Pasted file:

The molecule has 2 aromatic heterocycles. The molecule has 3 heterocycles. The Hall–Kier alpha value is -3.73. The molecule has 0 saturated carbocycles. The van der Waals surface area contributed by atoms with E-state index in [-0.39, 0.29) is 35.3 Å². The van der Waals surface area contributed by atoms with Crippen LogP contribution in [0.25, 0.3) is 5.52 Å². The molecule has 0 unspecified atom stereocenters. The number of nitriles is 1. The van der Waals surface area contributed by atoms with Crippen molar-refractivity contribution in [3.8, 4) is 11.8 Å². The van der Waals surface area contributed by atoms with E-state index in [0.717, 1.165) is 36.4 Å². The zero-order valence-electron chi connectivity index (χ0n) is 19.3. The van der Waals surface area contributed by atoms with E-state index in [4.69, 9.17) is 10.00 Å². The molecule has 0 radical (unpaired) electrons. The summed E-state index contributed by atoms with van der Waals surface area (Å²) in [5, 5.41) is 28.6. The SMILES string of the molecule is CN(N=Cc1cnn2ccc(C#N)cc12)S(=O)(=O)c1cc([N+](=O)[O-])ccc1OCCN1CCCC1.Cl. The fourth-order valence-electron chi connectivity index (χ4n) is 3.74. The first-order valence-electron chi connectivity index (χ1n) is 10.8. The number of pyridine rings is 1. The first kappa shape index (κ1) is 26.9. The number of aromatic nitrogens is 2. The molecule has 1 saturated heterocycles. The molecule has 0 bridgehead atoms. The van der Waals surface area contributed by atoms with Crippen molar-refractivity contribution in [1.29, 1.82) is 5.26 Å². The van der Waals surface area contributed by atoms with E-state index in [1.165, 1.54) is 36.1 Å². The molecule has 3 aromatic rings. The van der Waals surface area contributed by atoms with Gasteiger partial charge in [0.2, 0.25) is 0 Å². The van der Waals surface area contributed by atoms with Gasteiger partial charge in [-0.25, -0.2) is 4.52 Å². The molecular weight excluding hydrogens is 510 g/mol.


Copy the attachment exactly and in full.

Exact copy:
The molecule has 2 aromatic heterocycles. The molecule has 3 heterocycles. The Hall–Kier alpha value is -3.73. The molecule has 0 saturated carbocycles. The van der Waals surface area contributed by atoms with E-state index in [-0.39, 0.29) is 35.3 Å². The van der Waals surface area contributed by atoms with Crippen LogP contribution in [0.25, 0.3) is 5.52 Å². The molecule has 0 unspecified atom stereocenters. The number of nitriles is 1. The van der Waals surface area contributed by atoms with Crippen molar-refractivity contribution in [3.8, 4) is 11.8 Å². The van der Waals surface area contributed by atoms with E-state index in [0.717, 1.165) is 36.4 Å². The zero-order valence-electron chi connectivity index (χ0n) is 19.3. The van der Waals surface area contributed by atoms with E-state index in [4.69, 9.17) is 10.00 Å². The molecule has 0 radical (unpaired) electrons. The summed E-state index contributed by atoms with van der Waals surface area (Å²) in [5, 5.41) is 28.6. The SMILES string of the molecule is CN(N=Cc1cnn2ccc(C#N)cc12)S(=O)(=O)c1cc([N+](=O)[O-])ccc1OCCN1CCCC1.Cl. The fourth-order valence-electron chi connectivity index (χ4n) is 3.74. The first-order valence-electron chi connectivity index (χ1n) is 10.8. The number of pyridine rings is 1. The first kappa shape index (κ1) is 26.9. The number of aromatic nitrogens is 2. The molecule has 1 saturated heterocycles. The molecule has 0 bridgehead atoms. The van der Waals surface area contributed by atoms with Crippen molar-refractivity contribution in [1.29, 1.82) is 5.26 Å². The van der Waals surface area contributed by atoms with E-state index in [1.165, 1.54) is 36.1 Å². The molecule has 3 aromatic rings. The van der Waals surface area contributed by atoms with Gasteiger partial charge in [0.2, 0.25) is 0 Å². The van der Waals surface area contributed by atoms with Gasteiger partial charge in [-0.25, -0.2) is 4.52 Å². The molecular weight excluding hydrogens is 510 g/mol.